Tuesday, May 12, 2009

Kayaking in Venice, Italy

In mid-April, Ysabelle and I travelled to Venice for a holiday. Luckily for us, Rene Seindal had just opened his kayak tour business for the summer and he took us on a magical day paddle. Rene took the photo above of the two of us in front of Piazza San Marco.

Rene is from Denmark but he speaks Italian and English well. He knows Venice's history, its canals and the rules of the road for the many types of boats. Lucky for us!

Piazza San Marco with the Doge's Palace on the right and the Campanile or bell tower on the left, and gondolas everywhere.

We paddled down the smaller canals with the gondolas, passing many homes, palaces, churches, towers and more.

The beauty of Venice was hard to miss. To be honest, so was the smell. Sewage from some of the older buildings still goes directly into the canals, so kayaking is not for those with delicate sensibilities. I was just glad we visited in April and not August! In any case, the aroma did not detract from our appreciation of the amazing surroundings.

Here is Ysabelle near the Rialto bridge on the Grand Canal. The boat traffic on the Grand Canal was intimidating at first. It felt like trying to cross highway 401 on a motor scooter ... at rush hour! But Rene was an excellent guide and boldly led the way.

The variety of different boats was astonishing. Everything is done by boat in Venice: garbage collection, fire fighting, ambulance, delivery, taxis, and weddings! The multi-person gondola above is from a local rowing club.

Like I said, lots of traffic on the Grand Canal but what a view!

And paddling in Venice is very civilized when you can just pull over and stop at a canal-side cafe.
I highly recommend paddling with Rene if you get to Venice. You will have the trip of a lifetime. Check out his website at http://www.venicekayak.com/

Saturday, April 04, 2009

Kayaking in Sea Ice

After watching the wind take the sea ice in and out of Flatrock Harbour all week, Isabelle and I finally got the kayaks in the water on Saturday to have a closer look. The shot above shows Isabelle at the Flatrock wharf with chunks of sea ice.

We paddled along the shoreline, which was lined with big blocks of ice.

Here is the view looking out the harbour towards Redhead, which is obscured in the fog. The sea ice was out beyond Redhead today.

We stopped by Murdering Gulch to check out the waterfall, which is running strong with all the spring run-off.

We paddled out around Redhead through some mild clapotis and rounded the corner into Redhead Cove. And there was the sea ice! Check out the ice on the cliffs behind Isabelle, too. There were also several thousand eider ducks and some long-tailed ducks, too. Unfortunately, I didn't get any good photos of them.

In the background of this photo, the sea ice is solid to the horizon.

We headed south in a stiffening breeze towards the Beamer. Here is Isabelle checking out the northwest side.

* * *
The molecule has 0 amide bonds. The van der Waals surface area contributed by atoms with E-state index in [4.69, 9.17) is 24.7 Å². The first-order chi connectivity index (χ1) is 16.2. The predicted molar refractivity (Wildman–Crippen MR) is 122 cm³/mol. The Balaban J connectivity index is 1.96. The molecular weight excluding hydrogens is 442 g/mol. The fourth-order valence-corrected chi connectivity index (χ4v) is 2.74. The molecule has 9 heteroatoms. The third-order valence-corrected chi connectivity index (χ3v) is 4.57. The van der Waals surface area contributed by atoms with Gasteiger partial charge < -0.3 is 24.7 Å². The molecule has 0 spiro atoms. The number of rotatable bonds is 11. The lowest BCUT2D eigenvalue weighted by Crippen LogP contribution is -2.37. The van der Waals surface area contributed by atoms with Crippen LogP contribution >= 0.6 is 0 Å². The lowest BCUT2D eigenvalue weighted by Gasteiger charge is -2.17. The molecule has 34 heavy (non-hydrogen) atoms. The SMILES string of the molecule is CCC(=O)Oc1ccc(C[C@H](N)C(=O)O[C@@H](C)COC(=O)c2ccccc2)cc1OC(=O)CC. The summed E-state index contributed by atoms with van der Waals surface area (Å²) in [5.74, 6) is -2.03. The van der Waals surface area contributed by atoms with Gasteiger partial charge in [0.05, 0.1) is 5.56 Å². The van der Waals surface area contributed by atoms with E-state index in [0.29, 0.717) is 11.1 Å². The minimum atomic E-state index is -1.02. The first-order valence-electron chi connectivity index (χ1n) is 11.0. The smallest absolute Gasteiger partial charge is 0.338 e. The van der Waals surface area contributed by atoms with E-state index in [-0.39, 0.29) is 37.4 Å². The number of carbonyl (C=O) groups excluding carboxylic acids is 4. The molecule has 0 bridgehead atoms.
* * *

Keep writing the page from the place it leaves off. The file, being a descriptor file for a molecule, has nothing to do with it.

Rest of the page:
Paddling back along the Beamer to the wharf, we saw a group of purple sandpipers on the rocks. These little guys are tough to survive the winter here.

We were very lucky today. The air temperature was 8C and the ocean temperature was OC. Off to the pool tonight to help coach a rolling clinic. Should be a little warmer there, I hope!

Sunday, March 29, 2009

Sun & Ice

Nice sunny day, so we're going for a walk along the sea cliffs.

Saturday, March 28, 2009

Sea Ice Arrives in Flatrock

Every winter, sea ice forms in the Atlantic Ocean off Labrador. Each spring it drifts south towards Newfoundland. It brings with it breeding seals, fog and for those who see it, a reminder of the annual cycle of the ocean. This week the sea ice arrived in Flatrock and Torbay. It is great to see!

If we are lucky, the icebergs will start showing up in a short while.

Bringing Kayaking Courses to Labrador Inuit

At the beginning of September 2008, Richard Alexander (the president of Paddle Canada) and I flew to Nain, Labrador to teach a Level 1 sea kayaking course. This course was special because we were going to be teaching Inuit youth. The course was a partnership between us and Heather Angnatok, who is the youth program coordinator for the Nunatsiavut Government in Labrador.

There are many reasons why a sea kayaking program is wonderful for teenagers: it develops physical skills and fitness, presents a mental challenge, promotes self-confidence and teamwork. For Inuit youth, it has added dimensions like connecting them with their cultural heritage and giving them a new way to explore their homeland, wildlife and coastline.

We had a great group of youth, adults and one elder. We covered all the Level 1 paddling skills and added an overnight trip. Three of the participants even learned how to roll their kayaks!

It was a wonderful weekend for everyone. Richard and I had an absolute blast and we look froward to getting back to Nain in 2009.

For more information on the course, check out the article I wrote for the winter/spring 2009 issue of Kanawa magazine called "Full Circle: bringing sea kayaking back to the northern coast of Labrador." www.paddlingcanada.com/kanawa.asp